I Wish I Had A Sister



It’s a gray day today and I’m actually grateful for that. I love the sun. Love it. And we’ve had a winter full of it here in Santa Barbara. But somehow, the grayness is helpful today, it’s soothing and calming like a gentle hug.

I offer those kinds of hugs quite a lot these days, mostly because I need them myself. I think I’m lonely, to tell you the truth. It’s not overwhelming, it’s not even terribly sad, because overall, my life is rich and good. But there’s a part of me, deep inside, that is lonely.

I never had a sister. I raised two girls and a boy, and my mom had a sister, so I’ve seen real sisterhood up-close-and-personal, but I’ve never experienced it myself. I do know that for some, “sisterhood” is more of a curse than a blessing. Sometimes personalities clash, or shared history is dark and dangerous, or jealousy inserts itself in an ugly and corrosive way. But the sisterhood I’ve watched in my own family is a lovely thing to see.

We lived near my mom’s sister for about eight years of my childhood—just three blocks away. We could walk to each other’s houses easily and often. My mom and my Aunt Eileen laughed with ease whenever they were together, sharing stories and jokes known only to them. I would watch them from a distance, feeling  a nostalgia for something I’ve never had and never will.

I wish I had a sister. I don’t know that I’ve ever said that out loud before.

I love my two brothers deeply, the one who lives 500 miles away and the one who is in heaven. Tom and I share a history that no one else on this planet knows about. That bond keeps us connected, even though we seldom see each other, hardly write and only occasionally talk on the phone. It doesn’t matter—we belong to one another in a very special way.

I have two absolutely divine sisters-in-law, one married to my brother and one a sister to my husband. I am more grateful for them than I can put into words. They have brought light and laughter, shared joys and sorrows and wonderful, rich stories to enrich and lighten my own life the last fifty years or so.

But I don’t have a sister, someone born into the same family I was, someone who knows me from the inside out across the long trajectory of our life together.

In some ways, my mom was like a sister to me. I know that sounds strange, and in many ways, it’s an oversimplification and an untruth—she is not, and never could be, my sister. But she and I share close connection over time, stories that no one else knows, and a tight bond of love that I’ve never felt with anyone else on this planet in quite the same way.

And though she is living and only about two miles away from me, she is gone. As surely as though she had died, my mother is gone from me. She no longer remembers that we are connected. Though she loves being with me and tells me she loves me, she has no comprehension of the mother/daughter  relationship we once shared. None. At. All.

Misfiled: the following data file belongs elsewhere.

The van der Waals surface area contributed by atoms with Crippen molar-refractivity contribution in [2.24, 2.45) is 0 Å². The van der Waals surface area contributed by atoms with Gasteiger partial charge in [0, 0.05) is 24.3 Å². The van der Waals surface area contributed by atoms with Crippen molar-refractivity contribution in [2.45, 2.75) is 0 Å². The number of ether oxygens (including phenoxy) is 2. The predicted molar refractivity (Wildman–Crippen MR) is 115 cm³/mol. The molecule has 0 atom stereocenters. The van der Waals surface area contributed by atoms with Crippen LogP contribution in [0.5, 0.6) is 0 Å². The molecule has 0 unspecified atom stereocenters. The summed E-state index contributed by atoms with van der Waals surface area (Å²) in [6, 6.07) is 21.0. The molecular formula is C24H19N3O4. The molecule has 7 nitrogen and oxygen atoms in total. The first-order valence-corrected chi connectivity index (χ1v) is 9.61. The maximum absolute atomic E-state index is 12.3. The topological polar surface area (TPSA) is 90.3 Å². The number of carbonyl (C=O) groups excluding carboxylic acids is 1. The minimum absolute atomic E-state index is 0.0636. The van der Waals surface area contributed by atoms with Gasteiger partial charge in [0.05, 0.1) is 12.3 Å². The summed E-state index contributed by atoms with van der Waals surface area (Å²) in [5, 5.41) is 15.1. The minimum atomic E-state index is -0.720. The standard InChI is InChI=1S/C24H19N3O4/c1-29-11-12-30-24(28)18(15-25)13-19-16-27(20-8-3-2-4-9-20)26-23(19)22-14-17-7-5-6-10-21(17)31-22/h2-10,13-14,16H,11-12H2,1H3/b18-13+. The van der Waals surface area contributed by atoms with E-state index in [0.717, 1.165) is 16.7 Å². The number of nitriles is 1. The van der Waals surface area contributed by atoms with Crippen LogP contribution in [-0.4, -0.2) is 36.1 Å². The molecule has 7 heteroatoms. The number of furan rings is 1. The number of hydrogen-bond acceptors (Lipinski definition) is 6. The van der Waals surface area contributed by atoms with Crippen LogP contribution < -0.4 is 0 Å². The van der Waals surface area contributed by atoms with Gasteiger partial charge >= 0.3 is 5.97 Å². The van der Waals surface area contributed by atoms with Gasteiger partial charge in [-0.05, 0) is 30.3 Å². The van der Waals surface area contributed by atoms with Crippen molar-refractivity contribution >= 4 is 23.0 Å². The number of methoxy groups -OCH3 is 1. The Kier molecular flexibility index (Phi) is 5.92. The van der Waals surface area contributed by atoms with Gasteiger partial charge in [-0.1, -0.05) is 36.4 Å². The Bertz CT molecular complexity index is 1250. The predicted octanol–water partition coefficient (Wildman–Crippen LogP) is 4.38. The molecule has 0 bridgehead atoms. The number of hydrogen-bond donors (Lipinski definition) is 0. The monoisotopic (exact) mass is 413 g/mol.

He face is lined, her bones are weary, her hair is white. But inside her head, she is about ten years old. She has only one set of memories and they are shrinking by the day. She remembers one relative by name—her Auntie Mae, who was the light of her life. She does not remember being married, having children, growing old. She cannot recall what I told her 30 seconds ago.

All of the shared laughter and tears, all of the books we read together, the beautiful dresses she made for me, the wonderful, warm dinners she hosted, it’s all lost to her. The way she could stretch a dollar, the depth of her understanding of what it means to be a Jesus-follower, the insatiable desire to read, to learn, to grow, to change, to stretch—all of that is gone.

She doesn’t remember singing, “Whispering Hope,” with her sister, their voices spiraling out into the air in beautiful harmony while all of us kids mocked the syrupy lyrics. She doesn’t remember our annual treks to the beach, tumbling out of our packed cars, dragging sandy feet into rented apartments. She has lost the memories of creating fabulous, fast meals in a borrowed kitchen, slathering ourselves with baby oil and wading out into the broad, beautiful Pacific, her worry-tinged voice always calling out, “Now don’t go out beyond your armpits!”

But this she does remember, and it brings me to tears every time I catch a glimpse of it: she remembers the songs of her youth. And almost all of them are old gospel songs or hymns. Her current favorite is this one: “Jesus, Jesus, Jesus, sweetest name I know. Fills my every longing, keeps me singing as I go.”

I sing it with her, my stronger alto buoying her fading one, and she is delighted. DELIGHTED. My mother, my sister, my friend. Oh, how I love you. Oh, how I miss you. Oh, how I thank God for you. And just like that, the sun is breaking through again. Just. Like. That.